Ramco’s subsidiary SeaEnergy Renewables Ltd (SERL) has secured a net 456 MegaWatts of offshore wind farms acreage alongside large utility partners. To date SERL has secured a 25 percent interest in two joint ventures to develop offshore wind farms with a total capacity of over 1800 MW with partners Scottish & Southern Energy PLC unit Airtricity and RWE AG unit npower. Together with EDP Renewables it has also made applications for sites to be awarded through the UK Offshore Round 3 process.
SERL conceived, developed and delivered the world’s first deep water wind farm development – the Beatrice offshore wind farm with 10 MW. The project involved the installation of the two largest wind turbines ever deployed offshore, at water depths of 45 metres.
This, combined with the Ramco team’s expertise in delivering deep water offshore developments in the oil and gas industry, puts SeaEnergy in an unrivalled position at the vanguard of the emerging offshore renewables industry, Ramco said.
Stephen Remp said: "The offshore wind opportunity is truly enormous, with over £130bn pounds of investment envisaged over the next 11 years through the Scottish and UK offshore rounds."
Ramco Energy said cleantech and green-focused investment funds were reluctant to invest in the group while it retained its focus on oil and gas.
Scottish Energy Minister Jim Mather said: "Today’s announcement is further evidence of the enormous potential of offshore wind in Scottish waters, which can play a very significant role in a renewables-led economic recovery.
"In becoming the only quoted pure play offshore wind company on the London markets, Seaenergy plc reinforces the already powerful signal that Scotland is the place to be for all forms of offshore renewables."
An industry report last week predicted there could be more than 12,000 jobs in Scottish marine renewables by 2020.
Global offshore wind farm capacity will grow at a compound annual rate of 32 per cent in the coming decade, according to a new report by energy consulting firm ODS-Petrodata.
The International Offshore Wind Market to 2020 report predicts that by the end of 2020 global offshore wind farm capacity will have soared to 55 gigawatts, or enough to power almost 37 million European homes. Current installed capacity is under two gigawatts.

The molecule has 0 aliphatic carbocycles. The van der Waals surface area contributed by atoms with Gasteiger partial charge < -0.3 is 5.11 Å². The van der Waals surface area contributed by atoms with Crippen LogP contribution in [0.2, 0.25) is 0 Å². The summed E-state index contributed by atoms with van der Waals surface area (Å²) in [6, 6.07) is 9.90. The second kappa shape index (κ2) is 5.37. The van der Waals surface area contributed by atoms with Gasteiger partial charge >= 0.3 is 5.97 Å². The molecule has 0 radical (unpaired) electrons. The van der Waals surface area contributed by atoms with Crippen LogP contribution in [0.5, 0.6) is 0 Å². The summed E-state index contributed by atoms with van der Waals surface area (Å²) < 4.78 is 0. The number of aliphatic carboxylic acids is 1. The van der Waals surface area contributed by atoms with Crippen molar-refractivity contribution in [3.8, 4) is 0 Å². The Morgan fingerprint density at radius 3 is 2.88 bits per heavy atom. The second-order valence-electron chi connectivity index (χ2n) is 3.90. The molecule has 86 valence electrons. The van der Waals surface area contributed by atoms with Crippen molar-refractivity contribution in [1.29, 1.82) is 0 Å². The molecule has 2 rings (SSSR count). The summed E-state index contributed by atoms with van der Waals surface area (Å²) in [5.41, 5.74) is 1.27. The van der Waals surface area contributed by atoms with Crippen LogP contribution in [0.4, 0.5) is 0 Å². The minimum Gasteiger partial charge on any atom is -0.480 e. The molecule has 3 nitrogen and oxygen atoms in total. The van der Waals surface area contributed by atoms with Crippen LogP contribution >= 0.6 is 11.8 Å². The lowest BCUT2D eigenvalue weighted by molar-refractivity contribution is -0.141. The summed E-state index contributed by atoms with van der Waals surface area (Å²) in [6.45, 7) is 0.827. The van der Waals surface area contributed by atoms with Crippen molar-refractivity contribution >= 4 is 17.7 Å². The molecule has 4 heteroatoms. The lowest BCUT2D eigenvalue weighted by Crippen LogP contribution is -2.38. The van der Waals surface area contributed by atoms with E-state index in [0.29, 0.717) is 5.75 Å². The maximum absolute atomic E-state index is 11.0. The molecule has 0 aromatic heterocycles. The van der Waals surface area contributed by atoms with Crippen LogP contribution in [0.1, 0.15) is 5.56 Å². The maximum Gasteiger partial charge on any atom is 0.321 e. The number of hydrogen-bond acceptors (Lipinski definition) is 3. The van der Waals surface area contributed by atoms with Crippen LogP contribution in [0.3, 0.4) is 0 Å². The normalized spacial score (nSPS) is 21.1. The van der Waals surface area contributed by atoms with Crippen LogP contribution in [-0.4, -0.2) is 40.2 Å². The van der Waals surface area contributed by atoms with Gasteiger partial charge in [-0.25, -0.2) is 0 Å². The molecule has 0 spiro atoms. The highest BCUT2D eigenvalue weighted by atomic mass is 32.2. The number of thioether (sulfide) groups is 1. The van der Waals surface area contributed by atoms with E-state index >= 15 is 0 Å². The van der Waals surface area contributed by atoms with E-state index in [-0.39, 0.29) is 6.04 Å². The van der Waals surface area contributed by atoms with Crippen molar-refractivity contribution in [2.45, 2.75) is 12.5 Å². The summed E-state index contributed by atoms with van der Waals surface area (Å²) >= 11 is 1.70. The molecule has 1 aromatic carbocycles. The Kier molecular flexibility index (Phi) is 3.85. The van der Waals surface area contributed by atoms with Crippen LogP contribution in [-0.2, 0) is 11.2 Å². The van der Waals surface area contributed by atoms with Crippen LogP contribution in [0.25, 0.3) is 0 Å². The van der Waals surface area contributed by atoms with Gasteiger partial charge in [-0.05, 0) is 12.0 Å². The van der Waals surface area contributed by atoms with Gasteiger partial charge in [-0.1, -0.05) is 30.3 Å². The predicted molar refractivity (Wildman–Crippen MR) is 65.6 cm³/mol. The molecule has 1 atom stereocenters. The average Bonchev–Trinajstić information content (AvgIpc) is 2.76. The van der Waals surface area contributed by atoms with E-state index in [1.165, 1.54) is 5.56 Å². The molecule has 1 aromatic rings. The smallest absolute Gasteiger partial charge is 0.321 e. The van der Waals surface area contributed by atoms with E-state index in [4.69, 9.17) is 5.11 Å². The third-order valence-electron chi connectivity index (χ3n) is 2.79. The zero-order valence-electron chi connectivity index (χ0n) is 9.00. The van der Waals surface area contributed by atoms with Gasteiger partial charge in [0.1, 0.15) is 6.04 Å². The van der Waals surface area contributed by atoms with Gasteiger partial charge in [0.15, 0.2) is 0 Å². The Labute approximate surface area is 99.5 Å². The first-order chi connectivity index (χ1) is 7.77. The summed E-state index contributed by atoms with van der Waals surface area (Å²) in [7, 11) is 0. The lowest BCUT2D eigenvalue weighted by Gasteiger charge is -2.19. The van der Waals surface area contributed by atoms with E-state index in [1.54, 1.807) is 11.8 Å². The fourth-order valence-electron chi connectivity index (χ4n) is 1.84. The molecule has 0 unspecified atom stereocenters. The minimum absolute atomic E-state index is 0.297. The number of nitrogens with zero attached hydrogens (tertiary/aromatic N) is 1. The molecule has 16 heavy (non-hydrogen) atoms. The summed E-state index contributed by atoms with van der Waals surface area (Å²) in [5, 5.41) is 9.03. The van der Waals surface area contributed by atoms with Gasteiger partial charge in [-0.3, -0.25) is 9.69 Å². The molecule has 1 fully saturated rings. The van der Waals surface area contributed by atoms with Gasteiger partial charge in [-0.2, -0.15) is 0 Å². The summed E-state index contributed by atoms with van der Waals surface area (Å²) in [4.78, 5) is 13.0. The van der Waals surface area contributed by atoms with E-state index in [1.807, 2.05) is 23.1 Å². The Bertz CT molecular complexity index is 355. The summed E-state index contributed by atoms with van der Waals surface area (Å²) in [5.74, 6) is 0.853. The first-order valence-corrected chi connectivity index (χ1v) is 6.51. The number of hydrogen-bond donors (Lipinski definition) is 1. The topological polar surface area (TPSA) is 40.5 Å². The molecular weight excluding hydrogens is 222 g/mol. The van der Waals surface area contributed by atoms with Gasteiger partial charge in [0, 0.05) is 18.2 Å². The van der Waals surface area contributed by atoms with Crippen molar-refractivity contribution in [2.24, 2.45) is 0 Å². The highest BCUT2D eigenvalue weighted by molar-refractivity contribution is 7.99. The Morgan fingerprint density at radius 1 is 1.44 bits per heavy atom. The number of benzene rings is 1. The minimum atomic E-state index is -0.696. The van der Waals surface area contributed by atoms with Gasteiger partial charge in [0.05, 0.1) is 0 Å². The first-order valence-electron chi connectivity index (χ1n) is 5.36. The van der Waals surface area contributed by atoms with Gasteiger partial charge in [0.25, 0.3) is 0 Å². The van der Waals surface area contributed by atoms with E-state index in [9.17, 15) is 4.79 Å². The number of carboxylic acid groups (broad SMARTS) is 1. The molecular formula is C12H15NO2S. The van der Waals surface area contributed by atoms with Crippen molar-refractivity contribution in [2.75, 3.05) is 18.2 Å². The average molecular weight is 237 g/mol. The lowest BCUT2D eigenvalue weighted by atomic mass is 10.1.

Based on an analysis of more than 700 projects and prospects in the company’s database, ODS-Petrodata forecasts USD 61.4 billion of capital expenditure in the sector between now and 2014. For 2016 to 2020, total capital expenditure could be double that.
"Although the credit crisis and other constraints have tempered the market, there is clearly a huge business opportunity here," says David Gault, Renewables Manager at ODS-Petrodata. "These are big industrial projects, and it will take lots of equipment, manpower and innovation to get them built. Now is a great time for companies in other sectors, such as offshore oil and gas, to assess whether they can grab a piece of the action."
Bottlenecks in the supply chain are already being relieved by new entrants. Several emerging European manufacturers of offshore-rated turbines will challenge the dominance of Siemens and Vestas in the next few years, and will later be joined by a batch of Asian manufacturers, including South Korean conglomerates such as Hyundai and at least 10 Chinese firms.
ODS-Petrodata’s research on turbine installation vessels indicates that the current shortage of these units could ease quite quickly, if all the vessels currently under construction are delivered on schedule and those in the design phase are built as planned. This will ultimately depend on access to finance, although some potential owners are major civil construction firms with substantial internal resources.
The UK currently leads the way for both installed capacity and projects under construction, but it may experience a lull in activity in 2013 and 2014. Germany will more than take up the slack, and will go on to become the industry’s power house from 2014 onwards. China and the USA will also be very significant players in the longer term.
There is a strong trend towards projects being built in deeper water further from shore, and this should create opportunities for innovative installation techniques, new vessel designs, foundations that can be used in deep water, cables that carry power over long distances, and new ways of tackling operations and maintenance challenges.